The polyethersulfone film indicated in Example 2 is excellent in heat distorsion temperature (180° C.), critical bending length (0.0 mm not-broken), water vapor permeability (1 g/24 hr·m2) and average visible light transmittance (85%), but it is poor in chemical resistance. A liquid crystal display panel is prepared from the laminated light-polarizing sheet having a conductive layer formed by the same procedure as described in Example 2. The panel is exposed to heat at 80° C. for 150 hours resulting in reduction of the display efficiency and partial melting of the panel.
______________________________________ Ex- Ex- Ex- Ex- Ex- Exam- am- am- am- am- am- ple 1 ple 2 ple 3 ple 4 ple 5 ple 6______________________________________Initial degree ofpolarization (%) 85 85 85 85 85 85After humid test*1(a) Degree of polarization (%) 82 98 82 84 83 75(b) Chain in appearance no " " " " " delami- nationAfter heat test*2 (%) 83 81 84 85 84 80______________________________________ 1 80° C., 92% R.H. 500 hrs. 2 100° C., dry, 500 hrs.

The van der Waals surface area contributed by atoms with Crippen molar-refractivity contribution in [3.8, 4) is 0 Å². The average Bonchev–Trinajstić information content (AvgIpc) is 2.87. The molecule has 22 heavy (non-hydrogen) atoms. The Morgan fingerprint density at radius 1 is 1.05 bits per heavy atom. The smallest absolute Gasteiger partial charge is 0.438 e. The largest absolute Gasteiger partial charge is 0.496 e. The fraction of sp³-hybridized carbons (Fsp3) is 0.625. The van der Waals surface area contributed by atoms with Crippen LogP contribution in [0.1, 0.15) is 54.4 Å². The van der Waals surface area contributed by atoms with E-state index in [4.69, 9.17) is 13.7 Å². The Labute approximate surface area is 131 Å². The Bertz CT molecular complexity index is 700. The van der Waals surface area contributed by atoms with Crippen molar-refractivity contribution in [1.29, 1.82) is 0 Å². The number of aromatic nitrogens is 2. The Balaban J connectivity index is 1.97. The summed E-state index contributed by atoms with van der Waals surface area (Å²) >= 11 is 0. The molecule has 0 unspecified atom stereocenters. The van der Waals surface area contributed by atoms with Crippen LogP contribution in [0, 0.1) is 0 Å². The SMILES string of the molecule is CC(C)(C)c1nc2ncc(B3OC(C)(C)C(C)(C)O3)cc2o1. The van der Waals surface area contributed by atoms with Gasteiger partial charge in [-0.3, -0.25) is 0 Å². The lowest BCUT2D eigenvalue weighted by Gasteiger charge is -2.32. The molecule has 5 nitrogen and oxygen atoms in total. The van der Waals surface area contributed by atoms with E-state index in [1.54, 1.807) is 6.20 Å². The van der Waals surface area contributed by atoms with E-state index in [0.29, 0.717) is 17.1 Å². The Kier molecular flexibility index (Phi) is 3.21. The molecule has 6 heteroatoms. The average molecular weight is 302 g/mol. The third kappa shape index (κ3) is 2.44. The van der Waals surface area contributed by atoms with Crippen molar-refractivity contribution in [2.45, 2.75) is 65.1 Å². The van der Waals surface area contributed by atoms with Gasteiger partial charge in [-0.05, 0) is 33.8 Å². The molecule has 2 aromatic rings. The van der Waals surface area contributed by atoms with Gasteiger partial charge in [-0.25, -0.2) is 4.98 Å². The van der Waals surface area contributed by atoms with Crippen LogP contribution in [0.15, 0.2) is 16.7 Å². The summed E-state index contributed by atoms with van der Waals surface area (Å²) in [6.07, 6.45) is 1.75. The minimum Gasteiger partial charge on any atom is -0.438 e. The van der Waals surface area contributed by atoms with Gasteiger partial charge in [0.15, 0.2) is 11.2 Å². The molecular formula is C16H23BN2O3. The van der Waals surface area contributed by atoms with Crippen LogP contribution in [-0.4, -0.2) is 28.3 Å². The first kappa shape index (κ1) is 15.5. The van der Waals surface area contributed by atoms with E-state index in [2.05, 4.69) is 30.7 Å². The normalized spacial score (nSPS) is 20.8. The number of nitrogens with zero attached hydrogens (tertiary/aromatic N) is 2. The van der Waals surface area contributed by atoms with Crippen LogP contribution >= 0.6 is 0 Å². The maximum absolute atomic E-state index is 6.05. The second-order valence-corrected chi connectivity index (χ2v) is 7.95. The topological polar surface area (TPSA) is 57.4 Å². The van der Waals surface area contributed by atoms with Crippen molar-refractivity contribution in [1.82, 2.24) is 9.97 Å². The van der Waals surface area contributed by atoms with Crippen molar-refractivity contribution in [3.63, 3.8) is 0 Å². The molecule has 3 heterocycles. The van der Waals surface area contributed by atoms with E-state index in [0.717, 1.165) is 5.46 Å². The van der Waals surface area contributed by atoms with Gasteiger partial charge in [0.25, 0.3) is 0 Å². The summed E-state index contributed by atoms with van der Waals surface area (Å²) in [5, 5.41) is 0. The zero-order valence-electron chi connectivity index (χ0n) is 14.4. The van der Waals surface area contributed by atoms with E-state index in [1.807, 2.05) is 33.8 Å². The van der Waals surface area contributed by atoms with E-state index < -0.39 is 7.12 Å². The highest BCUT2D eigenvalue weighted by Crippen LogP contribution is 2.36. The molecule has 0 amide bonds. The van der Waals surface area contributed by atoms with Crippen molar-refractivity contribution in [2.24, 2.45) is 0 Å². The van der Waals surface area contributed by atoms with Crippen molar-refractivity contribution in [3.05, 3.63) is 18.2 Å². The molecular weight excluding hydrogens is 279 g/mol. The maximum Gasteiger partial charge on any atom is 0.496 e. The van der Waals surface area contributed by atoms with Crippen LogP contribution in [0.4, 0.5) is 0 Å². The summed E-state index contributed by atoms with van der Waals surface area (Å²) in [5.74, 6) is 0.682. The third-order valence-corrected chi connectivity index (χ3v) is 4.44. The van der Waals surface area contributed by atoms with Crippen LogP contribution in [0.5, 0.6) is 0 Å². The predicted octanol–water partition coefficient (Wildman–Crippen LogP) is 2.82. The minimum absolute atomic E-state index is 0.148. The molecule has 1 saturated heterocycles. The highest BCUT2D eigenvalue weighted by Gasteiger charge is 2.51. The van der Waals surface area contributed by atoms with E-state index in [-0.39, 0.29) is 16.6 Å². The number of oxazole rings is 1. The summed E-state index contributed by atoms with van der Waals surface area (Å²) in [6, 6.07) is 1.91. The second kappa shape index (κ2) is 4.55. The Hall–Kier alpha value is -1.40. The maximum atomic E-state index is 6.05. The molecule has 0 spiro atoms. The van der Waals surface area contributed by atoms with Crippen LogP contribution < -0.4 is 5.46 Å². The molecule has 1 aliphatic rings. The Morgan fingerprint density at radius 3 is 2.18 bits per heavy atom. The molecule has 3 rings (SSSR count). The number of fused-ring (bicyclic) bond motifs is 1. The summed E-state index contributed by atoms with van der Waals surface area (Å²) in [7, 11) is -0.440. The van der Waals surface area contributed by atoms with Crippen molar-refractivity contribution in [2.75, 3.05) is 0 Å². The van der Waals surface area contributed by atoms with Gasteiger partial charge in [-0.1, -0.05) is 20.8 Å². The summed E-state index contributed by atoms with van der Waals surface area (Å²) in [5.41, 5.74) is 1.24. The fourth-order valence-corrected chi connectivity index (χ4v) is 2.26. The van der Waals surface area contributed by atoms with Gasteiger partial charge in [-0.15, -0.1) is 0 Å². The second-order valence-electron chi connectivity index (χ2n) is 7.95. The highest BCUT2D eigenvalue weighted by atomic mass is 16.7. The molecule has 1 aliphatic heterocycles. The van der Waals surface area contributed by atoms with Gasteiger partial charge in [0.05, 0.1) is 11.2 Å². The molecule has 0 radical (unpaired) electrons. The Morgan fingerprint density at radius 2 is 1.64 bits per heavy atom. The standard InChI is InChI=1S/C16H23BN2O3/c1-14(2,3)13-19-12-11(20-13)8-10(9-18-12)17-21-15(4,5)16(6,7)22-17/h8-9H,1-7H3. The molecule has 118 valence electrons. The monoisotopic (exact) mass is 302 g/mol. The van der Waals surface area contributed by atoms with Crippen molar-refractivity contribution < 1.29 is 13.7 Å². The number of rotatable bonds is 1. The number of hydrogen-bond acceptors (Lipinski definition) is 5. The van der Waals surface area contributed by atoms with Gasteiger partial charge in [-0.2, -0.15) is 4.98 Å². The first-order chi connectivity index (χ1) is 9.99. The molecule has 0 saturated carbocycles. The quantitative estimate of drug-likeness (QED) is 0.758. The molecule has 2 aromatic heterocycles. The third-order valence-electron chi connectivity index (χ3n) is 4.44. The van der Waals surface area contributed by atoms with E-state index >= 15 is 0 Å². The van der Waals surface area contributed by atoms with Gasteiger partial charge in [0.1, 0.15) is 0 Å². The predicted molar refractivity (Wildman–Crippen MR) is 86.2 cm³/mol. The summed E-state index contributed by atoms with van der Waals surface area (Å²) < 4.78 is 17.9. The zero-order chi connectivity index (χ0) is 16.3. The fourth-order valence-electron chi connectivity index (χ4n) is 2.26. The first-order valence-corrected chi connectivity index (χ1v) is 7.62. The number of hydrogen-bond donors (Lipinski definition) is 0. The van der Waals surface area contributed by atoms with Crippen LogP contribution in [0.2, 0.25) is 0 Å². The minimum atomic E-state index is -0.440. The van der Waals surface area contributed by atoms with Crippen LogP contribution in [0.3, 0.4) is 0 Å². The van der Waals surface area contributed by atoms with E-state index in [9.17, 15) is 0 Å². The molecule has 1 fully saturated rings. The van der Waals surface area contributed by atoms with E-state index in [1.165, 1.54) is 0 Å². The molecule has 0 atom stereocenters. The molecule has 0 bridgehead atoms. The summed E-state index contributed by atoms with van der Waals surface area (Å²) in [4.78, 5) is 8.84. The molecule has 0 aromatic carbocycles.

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|U.S. Classification||428/215, 428/480, 428/704, 428/463, 428/419, 349/96, 427/163.1, 349/122, 428/418, 428/416, 428/334, 428/413, 428/425.8, 428/336, 428/458, 428/522, 428/910, 427/124, 428/1.31, 428/335, 359/487.02, 359/489.07|
|International Classification||B32B27/08, G02B5/30, G02F1/1335, G02F1/1333|
|Cooperative Classification||Y10T428/31529, Y10T428/31522, Y10T428/31533, Y10T428/31605, Y10T428/31681, Y10T428/31511, Y10T428/31786, Y10T428/31935, Y10T428/31699, Y10T428/265, Y10T428/264, Y10T428/263, Y10T428/24967, Y10T428/1041, Y10S428/91, G02F1/133305, G02F1/133528, B32B27/08, G02B5/3033|
|European Classification||B32B27/08, G02B5/30P1, G02F1/1335P|
|Mar 8, 1983||AS||Assignment|
Owner name: TOYO BOSEKI KABUSHIKI KAISHA, NO. 2-8, DOJIMAHAMA
Free format text: ASSIGNMENT OF ASSIGNORS INTEREST.;ASSIGNORS:ICHIKAWA, RINJIRO;HITOMI, CHIYOJI;REEL/FRAME:004101/0894
Effective date: 19810627
|Dec 5, 1986||FPAY||Fee payment|
Year of fee payment: 4
|Oct 31, 1990||FPAY||Fee payment|
Year of fee payment: 8
|Nov 22, 1994||FPAY||Fee payment|
Year of fee payment: 12